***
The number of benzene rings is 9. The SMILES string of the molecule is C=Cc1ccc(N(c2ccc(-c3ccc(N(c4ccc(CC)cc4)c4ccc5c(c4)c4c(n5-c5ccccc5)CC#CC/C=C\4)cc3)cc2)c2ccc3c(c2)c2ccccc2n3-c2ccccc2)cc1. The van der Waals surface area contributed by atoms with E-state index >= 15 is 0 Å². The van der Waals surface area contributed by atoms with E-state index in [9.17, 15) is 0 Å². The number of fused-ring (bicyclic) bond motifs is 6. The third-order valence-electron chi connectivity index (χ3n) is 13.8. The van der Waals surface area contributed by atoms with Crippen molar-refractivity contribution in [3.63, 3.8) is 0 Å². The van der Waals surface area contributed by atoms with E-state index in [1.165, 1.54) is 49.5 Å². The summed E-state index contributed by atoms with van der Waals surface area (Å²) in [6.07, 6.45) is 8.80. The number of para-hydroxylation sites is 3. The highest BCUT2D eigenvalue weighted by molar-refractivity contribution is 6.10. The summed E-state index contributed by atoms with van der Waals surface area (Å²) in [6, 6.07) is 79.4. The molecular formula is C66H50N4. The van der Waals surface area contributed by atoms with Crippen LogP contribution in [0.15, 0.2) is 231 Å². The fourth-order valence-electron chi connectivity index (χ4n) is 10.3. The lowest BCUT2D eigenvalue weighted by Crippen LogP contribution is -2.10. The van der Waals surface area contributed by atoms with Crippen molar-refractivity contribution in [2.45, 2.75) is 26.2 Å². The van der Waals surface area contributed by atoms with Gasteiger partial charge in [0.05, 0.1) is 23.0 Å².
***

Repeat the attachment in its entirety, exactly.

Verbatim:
The number of benzene rings is 9. The SMILES string of the molecule is C=Cc1ccc(N(c2ccc(-c3ccc(N(c4ccc(CC)cc4)c4ccc5c(c4)c4c(n5-c5ccccc5)CC#CC/C=C\4)cc3)cc2)c2ccc3c(c2)c2ccccc2n3-c2ccccc2)cc1. The van der Waals surface area contributed by atoms with E-state index >= 15 is 0 Å². The van der Waals surface area contributed by atoms with E-state index in [9.17, 15) is 0 Å². The number of fused-ring (bicyclic) bond motifs is 6. The third-order valence-electron chi connectivity index (χ3n) is 13.8. The van der Waals surface area contributed by atoms with Crippen molar-refractivity contribution in [3.63, 3.8) is 0 Å². The van der Waals surface area contributed by atoms with E-state index in [1.165, 1.54) is 49.5 Å². The summed E-state index contributed by atoms with van der Waals surface area (Å²) in [6.07, 6.45) is 8.80. The number of para-hydroxylation sites is 3. The highest BCUT2D eigenvalue weighted by molar-refractivity contribution is 6.10. The summed E-state index contributed by atoms with van der Waals surface area (Å²) in [6, 6.07) is 79.4. The molecular formula is C66H50N4. The van der Waals surface area contributed by atoms with Crippen LogP contribution in [0.15, 0.2) is 231 Å². The fourth-order valence-electron chi connectivity index (χ4n) is 10.3. The lowest BCUT2D eigenvalue weighted by Crippen LogP contribution is -2.10. The van der Waals surface area contributed by atoms with Crippen molar-refractivity contribution in [2.45, 2.75) is 26.2 Å². The van der Waals surface area contributed by atoms with Gasteiger partial charge in [0.05, 0.1) is 23.0 Å².